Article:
While it may feel like COVID-19 has been in our lives for a long time, we have only known about it for almost a year now. There are many things we are still learning about the virus, but there are a few key principles that we know can help prevent infection. And if you or someone in your family becomes sick with COVID-19, there are key steps you can take to help prevent it from spreading within your home or community.

Limit contact

COVID-19 spreads between people who are in close contact (within six feet) through respiratory droplets, created when someone talks, coughs or sneezes. Staying away from others helps stop the spread of COVID-19.

Caregivers, when possible, should not be anyone who has other medical problems that put them at higher risk for severe illness from COVID-19.

Remember to keep your distance. The person who is sick should isolate and separate from others at home as much as possible. For example, the person who is sick should use a separate bedroom and bathroom and should also make sure to stay six feet away from other family members.

When it comes to shared spaces, make sure the room has good air flow. You can, for example, open the window to increase air circulation. Just be sure to keep an eye on your little ones if you keep windows open. Try avoiding having visitors and make sure caregivers and close contacts quarantine.

Avoid sharing personal items

Don’t share kitchen items (dishes, cups/glasses, silverware, etc.), bathroom items, bedroom items and other household items, like electronics.

When to wear a mask or gloves at home

The person who is sick should wear a mask around other people at home, outdoors and indoors, such as the doctor’s office, to protect others. Masks should not be placed on children younger than two, anyone who has breathing difficulties or anyone unable to remove a face covering without assistance.

Caregivers should wear a mask around the person who is sick. Be sure to ask the person who is sick to put on their mask before entering the room. Wear gloves if having contact with the sick person’s blood, stool or bodily fluids (such as saliva, mucus, vomit or urine). Once you’re done, be sure to throw out gloves in a lined trash can and wash your hands immediately.


Handwashing is very important, especially after you or any family member has had recent contact with a person who is sick with COVID-19. Promote frequent handwashing with soap and water or with hand sanitizer that has at least 60% alcohol. Also remember to avoid touching your eyes, nose and mouth until after you washed your hands!

Cleaning surfaces

Maintaining your house clean and disinfected is very important to prevent the spread of the infection. If you notice a dirty surface or object, it should be cleaned first with soap and water, and then be disinfected. Most commercial household disinfectants should be effective, but make sure you follow the instructions on the label to guarantee a safe and effective result. High touched surfaces (like doorknobs, light switches, electronics, tables, faucets, etc.) should be cleaned and disinfected every day.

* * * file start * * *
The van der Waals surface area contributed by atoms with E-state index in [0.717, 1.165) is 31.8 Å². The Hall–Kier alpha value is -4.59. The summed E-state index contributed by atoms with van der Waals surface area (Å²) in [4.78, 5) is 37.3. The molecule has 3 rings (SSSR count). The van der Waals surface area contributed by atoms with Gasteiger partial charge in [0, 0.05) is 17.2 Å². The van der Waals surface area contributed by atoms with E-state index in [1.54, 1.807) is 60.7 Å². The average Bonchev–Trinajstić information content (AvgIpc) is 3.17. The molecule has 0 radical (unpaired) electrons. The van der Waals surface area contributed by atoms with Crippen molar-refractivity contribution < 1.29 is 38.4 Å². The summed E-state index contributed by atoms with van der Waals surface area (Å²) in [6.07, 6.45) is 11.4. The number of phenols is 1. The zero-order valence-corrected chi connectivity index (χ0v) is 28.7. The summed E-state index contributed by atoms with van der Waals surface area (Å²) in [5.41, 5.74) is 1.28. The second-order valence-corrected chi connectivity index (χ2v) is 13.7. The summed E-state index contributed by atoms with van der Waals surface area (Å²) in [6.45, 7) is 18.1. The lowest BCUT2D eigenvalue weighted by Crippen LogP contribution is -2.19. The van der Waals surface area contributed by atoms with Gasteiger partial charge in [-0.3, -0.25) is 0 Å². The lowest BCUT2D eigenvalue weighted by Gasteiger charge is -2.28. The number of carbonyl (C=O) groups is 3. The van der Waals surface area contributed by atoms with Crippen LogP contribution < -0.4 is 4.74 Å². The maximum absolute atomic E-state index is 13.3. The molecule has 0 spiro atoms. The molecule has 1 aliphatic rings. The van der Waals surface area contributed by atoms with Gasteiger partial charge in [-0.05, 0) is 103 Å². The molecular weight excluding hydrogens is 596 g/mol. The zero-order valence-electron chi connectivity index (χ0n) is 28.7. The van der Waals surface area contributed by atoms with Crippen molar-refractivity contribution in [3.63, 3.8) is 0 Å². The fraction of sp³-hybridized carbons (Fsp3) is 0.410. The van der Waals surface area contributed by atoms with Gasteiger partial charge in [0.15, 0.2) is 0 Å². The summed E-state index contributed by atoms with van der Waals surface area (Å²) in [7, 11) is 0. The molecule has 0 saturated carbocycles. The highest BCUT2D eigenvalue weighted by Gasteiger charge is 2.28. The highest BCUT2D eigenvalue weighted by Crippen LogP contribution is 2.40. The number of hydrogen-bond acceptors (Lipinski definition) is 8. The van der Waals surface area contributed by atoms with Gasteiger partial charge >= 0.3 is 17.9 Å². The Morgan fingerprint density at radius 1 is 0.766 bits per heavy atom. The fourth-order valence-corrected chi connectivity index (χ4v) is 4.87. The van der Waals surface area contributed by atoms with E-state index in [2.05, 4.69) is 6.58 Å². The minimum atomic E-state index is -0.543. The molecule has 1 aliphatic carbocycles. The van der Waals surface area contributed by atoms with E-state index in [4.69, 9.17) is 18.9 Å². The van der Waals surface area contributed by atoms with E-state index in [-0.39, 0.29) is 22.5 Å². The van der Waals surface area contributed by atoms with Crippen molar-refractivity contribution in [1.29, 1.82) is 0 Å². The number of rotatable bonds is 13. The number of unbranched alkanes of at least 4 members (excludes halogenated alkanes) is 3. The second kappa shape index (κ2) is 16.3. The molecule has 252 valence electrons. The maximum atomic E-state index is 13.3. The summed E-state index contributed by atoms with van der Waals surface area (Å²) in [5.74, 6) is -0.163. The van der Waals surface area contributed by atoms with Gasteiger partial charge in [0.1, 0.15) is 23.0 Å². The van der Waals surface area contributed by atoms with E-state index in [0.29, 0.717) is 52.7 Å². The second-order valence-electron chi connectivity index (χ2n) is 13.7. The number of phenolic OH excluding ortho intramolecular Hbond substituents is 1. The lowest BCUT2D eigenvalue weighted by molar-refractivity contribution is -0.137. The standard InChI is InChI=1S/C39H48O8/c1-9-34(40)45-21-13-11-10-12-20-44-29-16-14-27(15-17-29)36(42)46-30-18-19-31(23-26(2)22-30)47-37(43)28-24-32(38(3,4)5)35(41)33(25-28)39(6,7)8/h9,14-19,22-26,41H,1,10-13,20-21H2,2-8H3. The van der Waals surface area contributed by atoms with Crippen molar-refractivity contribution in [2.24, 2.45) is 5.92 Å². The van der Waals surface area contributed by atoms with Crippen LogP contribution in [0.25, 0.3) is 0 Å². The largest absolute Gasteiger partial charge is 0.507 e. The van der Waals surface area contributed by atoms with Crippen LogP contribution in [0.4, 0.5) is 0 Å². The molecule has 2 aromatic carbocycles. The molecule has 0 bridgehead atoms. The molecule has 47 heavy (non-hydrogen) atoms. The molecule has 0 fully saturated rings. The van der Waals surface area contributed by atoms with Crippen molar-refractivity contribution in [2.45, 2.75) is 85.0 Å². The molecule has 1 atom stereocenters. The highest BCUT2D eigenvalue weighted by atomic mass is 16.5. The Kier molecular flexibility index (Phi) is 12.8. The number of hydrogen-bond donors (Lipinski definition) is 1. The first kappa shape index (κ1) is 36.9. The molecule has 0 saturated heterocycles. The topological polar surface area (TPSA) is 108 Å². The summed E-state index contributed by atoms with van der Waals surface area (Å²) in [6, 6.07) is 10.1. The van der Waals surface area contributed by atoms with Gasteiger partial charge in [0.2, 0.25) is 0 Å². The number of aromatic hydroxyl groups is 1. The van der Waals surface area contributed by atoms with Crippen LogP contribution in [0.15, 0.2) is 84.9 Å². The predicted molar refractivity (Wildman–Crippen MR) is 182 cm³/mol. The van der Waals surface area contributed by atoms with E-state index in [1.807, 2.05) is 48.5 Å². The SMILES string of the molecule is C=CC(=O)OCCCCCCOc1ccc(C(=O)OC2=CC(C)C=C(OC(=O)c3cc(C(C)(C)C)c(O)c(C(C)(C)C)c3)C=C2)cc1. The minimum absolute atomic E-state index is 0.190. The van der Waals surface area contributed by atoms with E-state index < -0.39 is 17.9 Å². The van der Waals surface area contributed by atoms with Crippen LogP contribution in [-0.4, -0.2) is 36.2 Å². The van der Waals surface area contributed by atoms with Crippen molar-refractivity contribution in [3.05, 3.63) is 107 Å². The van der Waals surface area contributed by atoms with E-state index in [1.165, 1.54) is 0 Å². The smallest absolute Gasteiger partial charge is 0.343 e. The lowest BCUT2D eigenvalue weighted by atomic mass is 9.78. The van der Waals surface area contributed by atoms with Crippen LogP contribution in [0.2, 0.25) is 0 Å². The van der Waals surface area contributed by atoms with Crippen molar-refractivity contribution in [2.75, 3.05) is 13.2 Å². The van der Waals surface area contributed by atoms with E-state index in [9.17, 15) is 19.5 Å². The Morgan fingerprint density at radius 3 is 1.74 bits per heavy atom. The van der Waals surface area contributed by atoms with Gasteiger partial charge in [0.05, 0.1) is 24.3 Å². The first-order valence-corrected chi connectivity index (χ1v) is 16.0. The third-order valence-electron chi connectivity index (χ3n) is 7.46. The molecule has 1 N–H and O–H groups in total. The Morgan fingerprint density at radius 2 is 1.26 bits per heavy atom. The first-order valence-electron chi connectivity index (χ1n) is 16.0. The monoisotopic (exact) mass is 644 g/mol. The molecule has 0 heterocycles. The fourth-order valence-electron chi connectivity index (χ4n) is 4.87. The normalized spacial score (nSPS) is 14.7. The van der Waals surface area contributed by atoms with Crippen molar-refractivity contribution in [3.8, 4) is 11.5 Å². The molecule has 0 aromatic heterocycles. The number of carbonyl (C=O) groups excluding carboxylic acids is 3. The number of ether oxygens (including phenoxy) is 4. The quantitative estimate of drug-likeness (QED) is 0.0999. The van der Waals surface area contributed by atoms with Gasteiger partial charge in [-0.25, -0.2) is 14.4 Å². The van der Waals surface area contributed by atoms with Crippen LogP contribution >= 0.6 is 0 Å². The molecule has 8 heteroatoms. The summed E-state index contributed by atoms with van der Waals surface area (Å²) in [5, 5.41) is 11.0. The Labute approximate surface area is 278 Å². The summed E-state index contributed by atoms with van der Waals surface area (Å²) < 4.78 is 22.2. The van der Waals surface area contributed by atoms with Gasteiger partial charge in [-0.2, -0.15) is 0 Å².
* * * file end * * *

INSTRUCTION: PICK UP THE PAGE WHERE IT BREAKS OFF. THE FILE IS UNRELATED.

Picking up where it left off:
When dealing with dirty laundry, there are important precautions to consider. You should wear gloves to place clothes in the washing machine and avoid shaking the container or clothes. It is adequate to wash and dry the clothes of the person who is sick with the rest of the laundry, always following the manufacturer’s instructions and trying to use the warmest possible settings. The hampers used should be disinfected and remember, handwashing is essential after each step.

Monitoring yourself and loved ones

Keep a close eye on your health and the health of those around you! If you are caring for someone with COVID-19, it is recommended that you stay at home and monitor yourself for symptoms (fever, cough and shortness of breath). The CDC has useful resources to help you know when to seek testing or medical care.

Follow guidance on when it’s safe to leave home isolation

There are instructions on when it is appropriate to leave the household that have been recommended by the CDC. Whether that’s 14 days since the last time you had contact with the person who was sick or 14 days since the person you were taking care of met criteria to end home isolation. For more information about this, please refer to the CDC’s guidelines.

We are facing new challenges every day to keep our loved ones and communities safe. These are some of the most basic best practices and steps you can take to do just that. Continue to educate yourself and your family about ways to stay healthy! For more information, please refer to the official recommendations from the CDC.


Jency Daniel Jency Daniel, MD, is a board-certified pediatrician and is currently training as first-year infectious diseases fellow at Children's National Hospital.
Maria Susana Rueda Altez Maria Susana Rueda Altez, MD, is a board-certified pediatrician and is currently training as first-year infectious diseases fellow at Children's National Hospital.

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